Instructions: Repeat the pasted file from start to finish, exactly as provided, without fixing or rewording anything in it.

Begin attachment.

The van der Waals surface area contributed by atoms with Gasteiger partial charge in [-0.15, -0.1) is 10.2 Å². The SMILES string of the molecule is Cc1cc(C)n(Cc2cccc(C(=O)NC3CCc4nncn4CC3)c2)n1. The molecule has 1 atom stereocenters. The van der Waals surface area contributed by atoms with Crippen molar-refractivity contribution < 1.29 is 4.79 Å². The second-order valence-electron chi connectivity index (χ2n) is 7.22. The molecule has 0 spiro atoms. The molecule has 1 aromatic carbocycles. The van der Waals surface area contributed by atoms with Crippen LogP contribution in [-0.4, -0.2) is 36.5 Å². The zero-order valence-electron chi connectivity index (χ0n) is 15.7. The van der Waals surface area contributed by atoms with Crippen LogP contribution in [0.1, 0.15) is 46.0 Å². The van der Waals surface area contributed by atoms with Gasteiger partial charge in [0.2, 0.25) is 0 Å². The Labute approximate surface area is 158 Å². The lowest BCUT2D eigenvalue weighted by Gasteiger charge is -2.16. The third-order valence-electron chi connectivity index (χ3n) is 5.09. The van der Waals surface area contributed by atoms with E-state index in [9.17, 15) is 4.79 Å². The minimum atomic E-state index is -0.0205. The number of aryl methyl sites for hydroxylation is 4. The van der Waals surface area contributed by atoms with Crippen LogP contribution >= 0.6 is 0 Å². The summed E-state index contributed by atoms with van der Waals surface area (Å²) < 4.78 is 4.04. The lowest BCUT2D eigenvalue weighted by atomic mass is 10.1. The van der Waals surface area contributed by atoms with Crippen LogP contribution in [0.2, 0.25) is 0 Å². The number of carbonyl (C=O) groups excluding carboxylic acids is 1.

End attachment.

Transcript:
The van der Waals surface area contributed by atoms with Gasteiger partial charge in [-0.15, -0.1) is 10.2 Å². The SMILES string of the molecule is Cc1cc(C)n(Cc2cccc(C(=O)NC3CCc4nncn4CC3)c2)n1. The molecule has 1 atom stereocenters. The van der Waals surface area contributed by atoms with Crippen molar-refractivity contribution < 1.29 is 4.79 Å². The second-order valence-electron chi connectivity index (χ2n) is 7.22. The molecule has 0 spiro atoms. The molecule has 1 aromatic carbocycles. The van der Waals surface area contributed by atoms with Crippen LogP contribution in [-0.4, -0.2) is 36.5 Å². The zero-order valence-electron chi connectivity index (χ0n) is 15.7. The van der Waals surface area contributed by atoms with Crippen LogP contribution in [0.1, 0.15) is 46.0 Å². The van der Waals surface area contributed by atoms with Gasteiger partial charge in [0.2, 0.25) is 0 Å². The Labute approximate surface area is 158 Å². The lowest BCUT2D eigenvalue weighted by Gasteiger charge is -2.16. The third-order valence-electron chi connectivity index (χ3n) is 5.09. The van der Waals surface area contributed by atoms with E-state index in [9.17, 15) is 4.79 Å². The minimum atomic E-state index is -0.0205. The number of aryl methyl sites for hydroxylation is 4. The van der Waals surface area contributed by atoms with Crippen LogP contribution >= 0.6 is 0 Å². The summed E-state index contributed by atoms with van der Waals surface area (Å²) < 4.78 is 4.04. The lowest BCUT2D eigenvalue weighted by atomic mass is 10.1. The van der Waals surface area contributed by atoms with Crippen LogP contribution in [0.2, 0.25) is 0 Å². The number of carbonyl (C=O) groups excluding carboxylic acids is 1.